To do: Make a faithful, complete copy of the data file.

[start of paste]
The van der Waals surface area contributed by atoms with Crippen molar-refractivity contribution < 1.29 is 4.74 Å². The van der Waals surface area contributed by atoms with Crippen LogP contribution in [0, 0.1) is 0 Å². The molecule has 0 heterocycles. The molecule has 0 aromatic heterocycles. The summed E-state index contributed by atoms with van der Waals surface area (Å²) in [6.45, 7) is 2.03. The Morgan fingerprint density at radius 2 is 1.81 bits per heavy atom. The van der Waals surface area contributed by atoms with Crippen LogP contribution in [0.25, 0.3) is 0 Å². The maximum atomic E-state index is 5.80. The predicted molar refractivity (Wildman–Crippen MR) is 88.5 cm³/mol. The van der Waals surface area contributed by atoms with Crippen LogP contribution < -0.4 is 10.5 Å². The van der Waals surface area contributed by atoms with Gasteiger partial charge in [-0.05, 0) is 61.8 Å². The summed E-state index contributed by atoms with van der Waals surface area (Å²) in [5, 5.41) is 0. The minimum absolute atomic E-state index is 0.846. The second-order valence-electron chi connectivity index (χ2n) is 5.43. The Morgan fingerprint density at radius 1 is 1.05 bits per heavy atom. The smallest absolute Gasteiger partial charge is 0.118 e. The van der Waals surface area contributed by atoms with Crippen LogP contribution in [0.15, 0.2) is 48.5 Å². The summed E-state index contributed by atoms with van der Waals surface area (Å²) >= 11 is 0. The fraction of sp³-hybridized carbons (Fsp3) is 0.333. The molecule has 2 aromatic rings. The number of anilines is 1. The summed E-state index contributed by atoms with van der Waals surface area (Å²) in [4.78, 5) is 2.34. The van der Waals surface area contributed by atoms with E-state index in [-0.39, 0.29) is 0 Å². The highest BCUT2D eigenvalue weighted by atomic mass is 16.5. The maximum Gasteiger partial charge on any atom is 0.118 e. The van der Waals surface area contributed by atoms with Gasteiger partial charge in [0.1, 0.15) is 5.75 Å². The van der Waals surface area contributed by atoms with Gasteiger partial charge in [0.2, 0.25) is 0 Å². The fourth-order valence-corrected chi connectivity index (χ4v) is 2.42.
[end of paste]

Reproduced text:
The van der Waals surface area contributed by atoms with Crippen molar-refractivity contribution < 1.29 is 4.74 Å². The van der Waals surface area contributed by atoms with Crippen LogP contribution in [0, 0.1) is 0 Å². The molecule has 0 heterocycles. The molecule has 0 aromatic heterocycles. The summed E-state index contributed by atoms with van der Waals surface area (Å²) in [6.45, 7) is 2.03. The Morgan fingerprint density at radius 2 is 1.81 bits per heavy atom. The van der Waals surface area contributed by atoms with Crippen LogP contribution in [0.25, 0.3) is 0 Å². The maximum atomic E-state index is 5.80. The predicted molar refractivity (Wildman–Crippen MR) is 88.5 cm³/mol. The van der Waals surface area contributed by atoms with Crippen LogP contribution < -0.4 is 10.5 Å². The van der Waals surface area contributed by atoms with Gasteiger partial charge in [-0.05, 0) is 61.8 Å². The summed E-state index contributed by atoms with van der Waals surface area (Å²) in [5, 5.41) is 0. The minimum absolute atomic E-state index is 0.846. The second-order valence-electron chi connectivity index (χ2n) is 5.43. The Morgan fingerprint density at radius 1 is 1.05 bits per heavy atom. The smallest absolute Gasteiger partial charge is 0.118 e. The van der Waals surface area contributed by atoms with Crippen LogP contribution in [0.15, 0.2) is 48.5 Å². The summed E-state index contributed by atoms with van der Waals surface area (Å²) >= 11 is 0. The fraction of sp³-hybridized carbons (Fsp3) is 0.333. The molecule has 2 aromatic rings. The number of anilines is 1. The summed E-state index contributed by atoms with van der Waals surface area (Å²) in [4.78, 5) is 2.34. The van der Waals surface area contributed by atoms with E-state index in [-0.39, 0.29) is 0 Å². The highest BCUT2D eigenvalue weighted by atomic mass is 16.5. The maximum Gasteiger partial charge on any atom is 0.118 e. The van der Waals surface area contributed by atoms with Gasteiger partial charge in [0.1, 0.15) is 5.75 Å². The van der Waals surface area contributed by atoms with Gasteiger partial charge in [0.2, 0.25) is 0 Å². The fourth-order valence-corrected chi connectivity index (χ4v) is 2.42.